Archived Stories for Union County Public Schools
As the holidays grew closer and students became excited to begin their winter break celebrations, two groups of students gathered to create a symbol of the Winter Holidays from a country far away. One week before break would begin Ms. Christina Mitchell’s class took a field trip down the hall to a Kindergarten classroom to join Mrs. Erin Kaik’s class to learn a bit about celebrations from a different part of the world. Ms. Mitchell explained to students bits of information about German celebrations including that Christmas preparations would often begin before December 1st for many German families and that much time was spent baking spiced cakes, cookies, and other goodies as well as making gifts for loved ones. Often children would receive little dolls of fruit as a traditional Christmas toy.
Students were asked if they knew where the gingerbread man came from and then learned that Germans are known for their tradition of making beautiful gingerbread houses and cookies. The German Christmas pastry is often molded into different shapes and even baked and used as tree decorations. When made as a cookie, the Gingerbread is often shaped as a child, hence the “gingerbread boy.” Germans decorate their gingerbread creations with chocolates, small candies, and frostings. Families often create elaborate gingerbread people, houses, and even villages to display during the holiday season. Students were each handed a foam “gingerbread” to decorate however they chose using a variety of art supplies. Mrs Kaik circulated around and helped students glue googly eyes on their masterpieces. Students from both classes enjoyed the interaction and pitched in to help each other as needed.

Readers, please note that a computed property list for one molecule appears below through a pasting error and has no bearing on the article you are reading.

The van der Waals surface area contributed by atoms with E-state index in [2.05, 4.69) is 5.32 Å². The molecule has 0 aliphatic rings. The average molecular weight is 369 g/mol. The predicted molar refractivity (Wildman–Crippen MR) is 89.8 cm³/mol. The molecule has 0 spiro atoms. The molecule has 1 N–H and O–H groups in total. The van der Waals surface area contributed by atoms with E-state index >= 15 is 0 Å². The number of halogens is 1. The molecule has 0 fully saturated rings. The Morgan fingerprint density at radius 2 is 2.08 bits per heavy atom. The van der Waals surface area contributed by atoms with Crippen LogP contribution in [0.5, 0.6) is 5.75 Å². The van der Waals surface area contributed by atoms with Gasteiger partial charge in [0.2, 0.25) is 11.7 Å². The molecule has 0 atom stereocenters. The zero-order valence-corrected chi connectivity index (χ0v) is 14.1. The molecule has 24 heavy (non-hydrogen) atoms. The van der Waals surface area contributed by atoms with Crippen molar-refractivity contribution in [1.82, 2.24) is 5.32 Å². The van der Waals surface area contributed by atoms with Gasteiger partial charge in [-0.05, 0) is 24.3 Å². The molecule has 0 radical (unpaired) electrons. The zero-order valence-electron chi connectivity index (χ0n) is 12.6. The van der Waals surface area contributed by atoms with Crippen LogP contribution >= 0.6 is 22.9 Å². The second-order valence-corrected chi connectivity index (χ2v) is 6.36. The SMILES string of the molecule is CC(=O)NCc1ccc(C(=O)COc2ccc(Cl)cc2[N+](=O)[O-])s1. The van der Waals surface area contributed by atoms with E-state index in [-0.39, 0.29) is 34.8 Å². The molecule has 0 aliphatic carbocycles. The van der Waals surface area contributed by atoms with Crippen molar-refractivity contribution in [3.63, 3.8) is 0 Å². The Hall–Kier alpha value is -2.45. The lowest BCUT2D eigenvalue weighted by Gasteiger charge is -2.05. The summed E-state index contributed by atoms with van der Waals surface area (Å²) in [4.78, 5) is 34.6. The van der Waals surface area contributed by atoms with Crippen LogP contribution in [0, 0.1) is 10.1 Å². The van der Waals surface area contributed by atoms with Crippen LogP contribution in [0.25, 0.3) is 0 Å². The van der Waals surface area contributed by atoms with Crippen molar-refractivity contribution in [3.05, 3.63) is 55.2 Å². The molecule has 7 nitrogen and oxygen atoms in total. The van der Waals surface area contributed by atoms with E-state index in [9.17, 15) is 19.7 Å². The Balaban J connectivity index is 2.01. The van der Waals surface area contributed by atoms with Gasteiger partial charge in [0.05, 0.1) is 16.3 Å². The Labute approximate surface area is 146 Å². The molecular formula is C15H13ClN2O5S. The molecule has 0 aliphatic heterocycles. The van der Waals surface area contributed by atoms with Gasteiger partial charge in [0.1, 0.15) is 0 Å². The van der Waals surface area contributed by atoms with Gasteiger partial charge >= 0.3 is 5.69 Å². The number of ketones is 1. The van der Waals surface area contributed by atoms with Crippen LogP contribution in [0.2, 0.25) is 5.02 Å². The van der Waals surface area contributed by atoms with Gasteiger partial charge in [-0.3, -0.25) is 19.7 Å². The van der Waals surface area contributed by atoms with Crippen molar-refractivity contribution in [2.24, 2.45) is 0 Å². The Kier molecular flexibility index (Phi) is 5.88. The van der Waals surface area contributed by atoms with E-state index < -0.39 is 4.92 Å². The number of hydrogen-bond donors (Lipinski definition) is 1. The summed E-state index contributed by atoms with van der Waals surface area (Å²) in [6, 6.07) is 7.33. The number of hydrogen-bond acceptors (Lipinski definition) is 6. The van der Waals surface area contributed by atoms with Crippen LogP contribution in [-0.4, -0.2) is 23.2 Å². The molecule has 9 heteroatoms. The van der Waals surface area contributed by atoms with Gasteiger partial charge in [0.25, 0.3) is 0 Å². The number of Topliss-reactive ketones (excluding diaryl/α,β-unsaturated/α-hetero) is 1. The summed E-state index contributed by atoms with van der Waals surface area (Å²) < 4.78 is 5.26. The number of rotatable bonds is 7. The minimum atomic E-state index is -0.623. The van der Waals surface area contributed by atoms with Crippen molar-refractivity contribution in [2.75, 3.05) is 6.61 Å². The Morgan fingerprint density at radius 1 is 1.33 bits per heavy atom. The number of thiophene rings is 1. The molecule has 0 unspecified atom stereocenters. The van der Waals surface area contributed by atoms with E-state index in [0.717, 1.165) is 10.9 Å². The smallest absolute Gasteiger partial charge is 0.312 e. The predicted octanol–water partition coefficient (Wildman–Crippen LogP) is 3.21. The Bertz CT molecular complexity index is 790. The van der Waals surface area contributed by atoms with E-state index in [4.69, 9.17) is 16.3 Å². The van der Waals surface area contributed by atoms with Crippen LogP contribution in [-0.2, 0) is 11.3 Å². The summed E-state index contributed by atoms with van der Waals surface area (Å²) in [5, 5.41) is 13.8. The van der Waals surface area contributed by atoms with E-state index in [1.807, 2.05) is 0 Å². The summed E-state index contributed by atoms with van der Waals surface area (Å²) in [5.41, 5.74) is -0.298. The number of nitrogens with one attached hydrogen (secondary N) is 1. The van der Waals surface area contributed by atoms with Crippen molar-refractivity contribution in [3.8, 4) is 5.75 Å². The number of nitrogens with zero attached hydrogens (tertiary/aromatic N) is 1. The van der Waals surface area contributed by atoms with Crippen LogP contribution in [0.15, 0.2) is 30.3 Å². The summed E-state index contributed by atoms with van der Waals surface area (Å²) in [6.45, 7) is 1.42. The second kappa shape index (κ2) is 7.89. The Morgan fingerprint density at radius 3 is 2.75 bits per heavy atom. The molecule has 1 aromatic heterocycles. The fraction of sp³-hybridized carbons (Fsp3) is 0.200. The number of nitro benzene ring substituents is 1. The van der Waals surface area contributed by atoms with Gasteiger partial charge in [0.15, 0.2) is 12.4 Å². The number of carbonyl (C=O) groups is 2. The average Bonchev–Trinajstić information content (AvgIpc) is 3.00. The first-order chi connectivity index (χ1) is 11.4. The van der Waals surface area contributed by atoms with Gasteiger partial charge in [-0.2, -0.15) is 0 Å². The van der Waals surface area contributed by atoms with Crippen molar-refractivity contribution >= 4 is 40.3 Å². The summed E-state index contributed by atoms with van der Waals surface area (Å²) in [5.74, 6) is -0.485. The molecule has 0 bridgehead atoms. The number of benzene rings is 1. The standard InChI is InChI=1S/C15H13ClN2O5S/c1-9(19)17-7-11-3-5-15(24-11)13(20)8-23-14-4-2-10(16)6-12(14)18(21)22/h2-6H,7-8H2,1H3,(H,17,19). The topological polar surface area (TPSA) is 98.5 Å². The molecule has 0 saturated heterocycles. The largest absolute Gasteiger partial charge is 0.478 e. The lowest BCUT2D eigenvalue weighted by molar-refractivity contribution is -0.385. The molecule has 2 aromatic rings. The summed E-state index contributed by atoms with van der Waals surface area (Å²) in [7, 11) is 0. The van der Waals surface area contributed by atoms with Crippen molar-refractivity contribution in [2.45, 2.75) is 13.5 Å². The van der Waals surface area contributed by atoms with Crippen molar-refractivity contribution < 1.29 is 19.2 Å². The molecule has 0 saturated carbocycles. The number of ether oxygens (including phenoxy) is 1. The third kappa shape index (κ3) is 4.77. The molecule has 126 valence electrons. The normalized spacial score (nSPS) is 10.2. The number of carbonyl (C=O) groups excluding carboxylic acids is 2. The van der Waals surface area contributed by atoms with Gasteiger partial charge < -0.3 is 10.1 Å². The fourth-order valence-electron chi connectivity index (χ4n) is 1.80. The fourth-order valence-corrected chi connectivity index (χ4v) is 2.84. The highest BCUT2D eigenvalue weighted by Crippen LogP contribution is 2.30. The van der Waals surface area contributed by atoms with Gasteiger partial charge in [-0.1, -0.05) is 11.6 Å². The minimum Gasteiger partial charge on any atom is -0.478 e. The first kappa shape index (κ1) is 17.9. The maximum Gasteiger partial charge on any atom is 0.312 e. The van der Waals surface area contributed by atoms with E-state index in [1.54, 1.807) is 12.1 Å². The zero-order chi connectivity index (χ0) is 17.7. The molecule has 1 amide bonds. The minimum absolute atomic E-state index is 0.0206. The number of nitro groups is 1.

While students worked together to create gingerbread ornaments to take home to their families, they were also able to hear more about how German families celebrated the holidays. Students learned that some homes in Germany have several Christmas trees. They can be seen glittering and glowing across the towns. Other traditions discussed included German children’s use of an Advent calendar filled with Christmas pictures and small treats to count the days until Christmas, opening one window each day. Advent wreaths of Holly with four red candles in the center are used in Germany. One candle is lit each Sunday and the last one is lit on Christmas Eve. The final tradition discussed was that some homes don't have a tree out for people to see, but rather they lock a room up before Christmas. On Christmas Eve the parents wake up the children at midnight and take them to the locked room where they watch the door open and see the tree lit up with piles of gifts on little tables.
Both classes worked well together learning a little bit about another country and their way of celebrating a holiday as well as working on learning how to best help each other. At the end of the visit each student had at least one gingerbread to take home to share with family, had exposure to information about another culture, and spent time working together with peers. Special thanks to Ms. Coley, Ms. Smith and Ms. Little for help with this project!
As they say in Germany ; "Frohe Festtage ... Happy Holidays!"
Written by: Christina Mitchell-EC Teacher
Posted: Jan 12, 2015 by Jarrod Stegall